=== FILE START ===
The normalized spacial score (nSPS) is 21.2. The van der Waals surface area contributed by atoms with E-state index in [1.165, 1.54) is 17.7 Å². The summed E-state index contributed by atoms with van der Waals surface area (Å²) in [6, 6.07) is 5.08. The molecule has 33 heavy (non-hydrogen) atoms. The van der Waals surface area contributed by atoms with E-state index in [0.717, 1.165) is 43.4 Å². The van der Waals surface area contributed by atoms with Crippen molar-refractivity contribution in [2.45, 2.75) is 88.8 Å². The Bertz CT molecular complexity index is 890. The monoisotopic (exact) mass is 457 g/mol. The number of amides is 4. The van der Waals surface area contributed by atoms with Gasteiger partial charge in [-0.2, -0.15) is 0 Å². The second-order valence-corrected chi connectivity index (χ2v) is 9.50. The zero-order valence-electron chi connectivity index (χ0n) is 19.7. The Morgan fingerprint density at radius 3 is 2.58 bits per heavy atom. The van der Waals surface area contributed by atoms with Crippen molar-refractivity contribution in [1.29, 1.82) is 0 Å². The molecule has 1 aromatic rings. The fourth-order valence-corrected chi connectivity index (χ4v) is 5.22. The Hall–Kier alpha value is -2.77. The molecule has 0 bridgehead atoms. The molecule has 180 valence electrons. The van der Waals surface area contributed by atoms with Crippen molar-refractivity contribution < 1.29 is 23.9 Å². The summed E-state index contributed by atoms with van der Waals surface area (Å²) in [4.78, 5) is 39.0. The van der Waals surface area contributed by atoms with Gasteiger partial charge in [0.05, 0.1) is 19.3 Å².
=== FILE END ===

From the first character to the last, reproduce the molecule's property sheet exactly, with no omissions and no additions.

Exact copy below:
The normalized spacial score (nSPS) is 21.2. The van der Waals surface area contributed by atoms with E-state index in [1.165, 1.54) is 17.7 Å². The summed E-state index contributed by atoms with van der Waals surface area (Å²) in [6, 6.07) is 5.08. The molecule has 33 heavy (non-hydrogen) atoms. The van der Waals surface area contributed by atoms with E-state index in [0.717, 1.165) is 43.4 Å². The van der Waals surface area contributed by atoms with Crippen molar-refractivity contribution in [2.45, 2.75) is 88.8 Å². The Bertz CT molecular complexity index is 890. The monoisotopic (exact) mass is 457 g/mol. The number of amides is 4. The van der Waals surface area contributed by atoms with Gasteiger partial charge in [-0.2, -0.15) is 0 Å². The second-order valence-corrected chi connectivity index (χ2v) is 9.50. The zero-order valence-electron chi connectivity index (χ0n) is 19.7. The Morgan fingerprint density at radius 3 is 2.58 bits per heavy atom. The van der Waals surface area contributed by atoms with Crippen molar-refractivity contribution in [1.29, 1.82) is 0 Å². The molecule has 1 aromatic rings. The fourth-order valence-corrected chi connectivity index (χ4v) is 5.22. The Hall–Kier alpha value is -2.77. The molecule has 0 bridgehead atoms. The molecule has 180 valence electrons. The van der Waals surface area contributed by atoms with Crippen molar-refractivity contribution < 1.29 is 23.9 Å². The summed E-state index contributed by atoms with van der Waals surface area (Å²) in [4.78, 5) is 39.0. The van der Waals surface area contributed by atoms with Gasteiger partial charge in [0.05, 0.1) is 19.3 Å².